Blue & Green Trails

OARS' vision:
• The Rivers should be navigable by canoes and kayaks, have good access, and have safe passage around the dams.
• A system of trails should allow hikers, anglers, and naturalist access to river banks and surrounding conservation lands

Blue & Green Trails along the Assabet River

This project - a cooperative trail project between OARS, the towns of Acton and Maynard, and the DCR's Recreational Trails Program - moves OARS' vision closer to reality. The project includes a handicapped-friendly kayak dock at Ice House Landing in Maynard and a new walking trail connecting Acton and Maynard along the shore of the Assabet River.
A handicapped-friendly dock and kayak launch has been installed at Maynard's Ice House Landing. The dock is conveniently located next to a newly-completed section of the Assabet River Rail Trail and parking area at the end of Winter Street in Maynard. From Ice house Landing it is a scenic five-mile paddle (one way) upstream to Route 62/Gleasondale in Stow. Or put in at Gleasondale and paddle the easy way downstream to Maynard! (visit OARS Recreational Map)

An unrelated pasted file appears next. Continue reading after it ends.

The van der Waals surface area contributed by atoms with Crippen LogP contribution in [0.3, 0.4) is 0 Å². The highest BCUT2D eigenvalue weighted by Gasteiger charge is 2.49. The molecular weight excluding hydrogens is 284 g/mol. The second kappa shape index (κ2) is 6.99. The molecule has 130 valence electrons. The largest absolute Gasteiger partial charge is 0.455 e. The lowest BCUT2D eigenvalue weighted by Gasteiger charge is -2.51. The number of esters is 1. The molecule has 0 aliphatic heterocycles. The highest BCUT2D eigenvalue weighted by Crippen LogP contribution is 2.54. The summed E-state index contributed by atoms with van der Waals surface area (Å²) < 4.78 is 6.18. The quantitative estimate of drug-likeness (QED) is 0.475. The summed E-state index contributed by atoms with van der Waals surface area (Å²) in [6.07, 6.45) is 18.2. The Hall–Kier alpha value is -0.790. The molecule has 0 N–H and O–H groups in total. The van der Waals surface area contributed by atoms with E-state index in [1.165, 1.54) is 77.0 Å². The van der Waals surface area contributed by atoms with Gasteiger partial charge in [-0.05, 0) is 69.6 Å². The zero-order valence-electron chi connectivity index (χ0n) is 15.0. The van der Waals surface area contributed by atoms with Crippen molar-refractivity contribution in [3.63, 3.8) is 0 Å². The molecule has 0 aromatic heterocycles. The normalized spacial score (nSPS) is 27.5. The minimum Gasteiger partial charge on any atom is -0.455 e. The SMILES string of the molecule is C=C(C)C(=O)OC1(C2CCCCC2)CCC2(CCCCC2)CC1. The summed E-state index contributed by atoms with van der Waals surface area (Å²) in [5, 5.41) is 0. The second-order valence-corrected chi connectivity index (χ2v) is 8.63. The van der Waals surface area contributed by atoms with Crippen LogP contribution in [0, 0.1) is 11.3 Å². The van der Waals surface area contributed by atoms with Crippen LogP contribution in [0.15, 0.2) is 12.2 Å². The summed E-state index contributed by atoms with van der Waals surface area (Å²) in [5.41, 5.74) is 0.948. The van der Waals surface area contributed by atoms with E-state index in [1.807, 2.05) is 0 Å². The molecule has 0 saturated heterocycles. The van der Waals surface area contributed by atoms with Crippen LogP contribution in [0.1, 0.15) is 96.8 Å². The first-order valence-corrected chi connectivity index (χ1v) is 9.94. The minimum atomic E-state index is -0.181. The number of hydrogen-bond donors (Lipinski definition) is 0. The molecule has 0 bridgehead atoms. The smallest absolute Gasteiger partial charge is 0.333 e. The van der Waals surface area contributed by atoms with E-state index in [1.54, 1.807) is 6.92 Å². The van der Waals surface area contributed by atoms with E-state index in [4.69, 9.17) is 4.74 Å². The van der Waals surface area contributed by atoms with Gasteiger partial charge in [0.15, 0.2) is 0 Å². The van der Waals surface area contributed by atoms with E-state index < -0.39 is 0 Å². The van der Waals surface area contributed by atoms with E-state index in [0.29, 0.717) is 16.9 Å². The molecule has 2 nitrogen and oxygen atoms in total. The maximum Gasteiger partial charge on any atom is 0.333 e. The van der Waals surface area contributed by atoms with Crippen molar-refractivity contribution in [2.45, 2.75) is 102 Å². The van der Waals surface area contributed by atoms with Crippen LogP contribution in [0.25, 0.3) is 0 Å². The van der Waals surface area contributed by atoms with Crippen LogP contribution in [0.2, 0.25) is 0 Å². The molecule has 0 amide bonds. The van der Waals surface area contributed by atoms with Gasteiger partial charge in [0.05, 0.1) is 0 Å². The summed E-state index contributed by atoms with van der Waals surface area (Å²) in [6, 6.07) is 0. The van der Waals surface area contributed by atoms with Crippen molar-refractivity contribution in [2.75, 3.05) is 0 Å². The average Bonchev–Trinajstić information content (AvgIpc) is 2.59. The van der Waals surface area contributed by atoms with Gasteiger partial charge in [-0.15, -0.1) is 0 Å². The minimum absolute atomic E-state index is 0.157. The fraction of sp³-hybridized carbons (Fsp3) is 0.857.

The new trail in Acton is being built along the west side of the Assabet River between Old High and Parker Streets. It will have access points at each end, including a small gravel parking lot and interpretive signs. Several boardwalks and small bridges will span the boggy sections of the trail and there will be a boardwalk to the edge of the river overlooking the historic Powder Mill dam site. The construction is largely a volunteer effort of groups including the Acton Land Stewards, the Boy Scouts, and Acton/Boxborough students, and High Rock Church, with the oversight and support of Acton Natural Resource Department. Trail Map.

A financial partnership between the Recreational Trails Program of the Massachusetts Department of Conservation and Recreation (DCR), OARS, and the towns of Acton and Maynard made this project a reality.

Trees down!
Paddlers may encounter trees that have fallen into the river, partially or completely blocking their passage. As long as you can safely paddle around the tree branches, they may be left undisturbed to provide habitat to turtles, fish and other river life.

Where tree branches and trunks fully block the river, they pose a hazard to paddlers. Do not paddle near the trees in high/rapidly flowing water to avoid being trapped in "strainers". Please report the blockage to your local Conservation Commission and/or OARS, complete with a map or other way to identify the location.